Leapy Lee? British country-tinged pop singer who had one-and-a-half hits in the 1960s/70s. Little Arrows was his ‘biggie’, hitting number two here and making the Billboard Top 20 in 1968.

                                  Not much to report, really. His management were the only ones I remember who actively tried to get him onto the NMTB ID Parade. (For which he’d have received on-screen humiliation and about 70. Don’t know whether it ever happened.)

                                  Originally posted by Fargo Boyle View Post

                                  I believe Bono has the largest collection of hatchbacks in the country..
                                  I thought he was all about the Trabant?

                                  Comment


                                    I think I've mentioned here before that whenever that Jermaine Stewart song came on the radio in the sixth form common room after the line 'we don't have to take our clothes off to have a good time' I'd always add 'with Frank Bough'. Turned out you probably did.

                                    Comment


                                      Today in 1956, Tony Martin slips one to 10 with Walk Hand In Hand, while Lonnie Donegan stumbles two to 9 with Bring A Little Water Sylvie/Dead Or Alive. The Platters fall two to 8 with The Great Pretender/Only You, while the Goons are also down four to 7 with The Ying Tong Song. Freddie Bell and The Bellboys soar ten spots to 6 with Giddy-Up-A-Ding-Dong, while Billy Haley and the Comets drop the minimum to 5 with Rocking Through The Rye. Elvis inches up one to 4 with Hound Dog, while Frankie Laine rises five to 3 with A Woman In Love. Doris Kappelhoff (who unsurprisingly changed her name to Day) remains at 2 with Whatever Will Be, Will Be (Que Sera, Sera), while Ann Shelton is still at 1 with Lay Down Your Arms.

                                      Comment






                                        Comment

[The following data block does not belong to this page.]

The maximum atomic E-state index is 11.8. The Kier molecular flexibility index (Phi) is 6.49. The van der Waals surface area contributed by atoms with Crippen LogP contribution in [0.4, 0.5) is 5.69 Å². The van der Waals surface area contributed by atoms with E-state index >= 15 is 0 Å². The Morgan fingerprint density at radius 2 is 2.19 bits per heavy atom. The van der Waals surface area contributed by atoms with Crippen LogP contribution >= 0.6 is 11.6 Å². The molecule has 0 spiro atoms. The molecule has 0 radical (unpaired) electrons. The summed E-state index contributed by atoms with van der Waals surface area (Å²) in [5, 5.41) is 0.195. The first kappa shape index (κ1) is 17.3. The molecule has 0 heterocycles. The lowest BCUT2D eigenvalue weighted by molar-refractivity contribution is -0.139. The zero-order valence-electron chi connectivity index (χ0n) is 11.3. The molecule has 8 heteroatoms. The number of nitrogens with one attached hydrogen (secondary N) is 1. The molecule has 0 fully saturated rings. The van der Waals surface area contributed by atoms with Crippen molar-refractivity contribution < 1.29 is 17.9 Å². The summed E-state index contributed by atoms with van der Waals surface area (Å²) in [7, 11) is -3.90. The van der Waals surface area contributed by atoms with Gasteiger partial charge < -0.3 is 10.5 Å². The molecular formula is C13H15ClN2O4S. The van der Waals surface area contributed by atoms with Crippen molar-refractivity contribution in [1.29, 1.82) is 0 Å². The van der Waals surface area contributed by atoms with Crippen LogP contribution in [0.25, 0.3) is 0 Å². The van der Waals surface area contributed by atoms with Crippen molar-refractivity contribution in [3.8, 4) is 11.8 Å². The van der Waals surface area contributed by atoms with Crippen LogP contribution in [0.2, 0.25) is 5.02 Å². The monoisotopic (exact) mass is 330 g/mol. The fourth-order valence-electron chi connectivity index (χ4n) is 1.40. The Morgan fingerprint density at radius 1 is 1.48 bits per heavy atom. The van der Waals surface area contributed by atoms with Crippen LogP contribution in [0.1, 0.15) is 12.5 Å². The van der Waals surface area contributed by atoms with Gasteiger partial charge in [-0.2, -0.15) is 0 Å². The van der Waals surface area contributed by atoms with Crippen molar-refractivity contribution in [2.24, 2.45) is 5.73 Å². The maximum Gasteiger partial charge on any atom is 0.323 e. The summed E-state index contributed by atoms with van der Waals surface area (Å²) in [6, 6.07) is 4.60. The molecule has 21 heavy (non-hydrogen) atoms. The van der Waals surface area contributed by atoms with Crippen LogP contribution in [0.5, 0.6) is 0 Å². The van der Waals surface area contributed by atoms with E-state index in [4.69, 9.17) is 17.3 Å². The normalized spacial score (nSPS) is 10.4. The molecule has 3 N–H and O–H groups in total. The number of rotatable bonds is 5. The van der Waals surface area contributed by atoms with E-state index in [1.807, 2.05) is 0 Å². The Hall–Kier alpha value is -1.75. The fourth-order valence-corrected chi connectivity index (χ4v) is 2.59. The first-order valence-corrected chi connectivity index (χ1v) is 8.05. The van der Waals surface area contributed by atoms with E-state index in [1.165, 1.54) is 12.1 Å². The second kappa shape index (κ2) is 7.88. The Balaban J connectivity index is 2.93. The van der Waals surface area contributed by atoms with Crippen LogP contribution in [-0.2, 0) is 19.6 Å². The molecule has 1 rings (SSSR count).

Originally posted by Discordant Resonance View Post
                                          In 1954's Top 12, Anthony Steel and the Revellers begin the chart as a new entry, with West of Zanzibar, as is Max Bygraves at 11 with Gilly Gilly Ossenfeffer Katzenellen Bogen By The Sea. Doris Day falls from 5 to 10 with Secret Love, as does Perry Como from 7 to 9 with Idle Gossip. Jointly at 7 are Al Martino (falling from 6) with Wanted, and Doris Day (climbing from 8) with The Black Hills of Dakota. Nat King Cole is new at 6 with Smile, while Don Cornell jumps from 10 to 5 with Hold My Hand. Frankie Laine remains at 4 with My Friend, and David Whitfield finally tumbles from the top to 3 with Cara Mia. Frank Sinatra ascends from 3 to 2 with Three Coins In The Fountain, but Kitty Kallen moves to 1 with Little Things Mean A Lot.
                                          I know six of these songs. bloody hell.

                                          Comment


                                            Originally posted by Discordant Resonance View Post
                                            The Platters fall two to 8 with The Great Pretender/Only You,
                                            Fucking hell but that's a good value single.

                                            Comment


                                              It's 1989, protests are raging in East Germany, and Madonna tumbles three to 10 with Cherish, while Bros are new at 9 with Chocolate Box. The Beautiful South inch up one to 8 with You Keep It All In, and Tina Turner slips two to 7 with The Best. Wet Wet Wet soar an astonishing eight places to 6 with Sweet Surrender, while Richard Marx falls three to 5 with Right Here Waiting. Erasure jump two to 4 with Drama!, while Sydney Youngblood climbs the minimum to 3 with If Only I Could. Technotronic do the same to 2 with Pump Up The Jam, while Black Box are unchanged at 1 with Ride On Time.

                                              Comment






                                                Comment


                                                  Meh! Erasure apart, it wouldn't upset me if I never heard a single one of those songs again.

                                                  Comment


                                                    Just read a few pages of this thread to catch up and one thing that strikes me is how many of these songs seem to have disappeared into the ether. There's a good percentage where I've not heard of the artist let alone the particular song.

                                                    Comment

                                                    Working...
                                                    X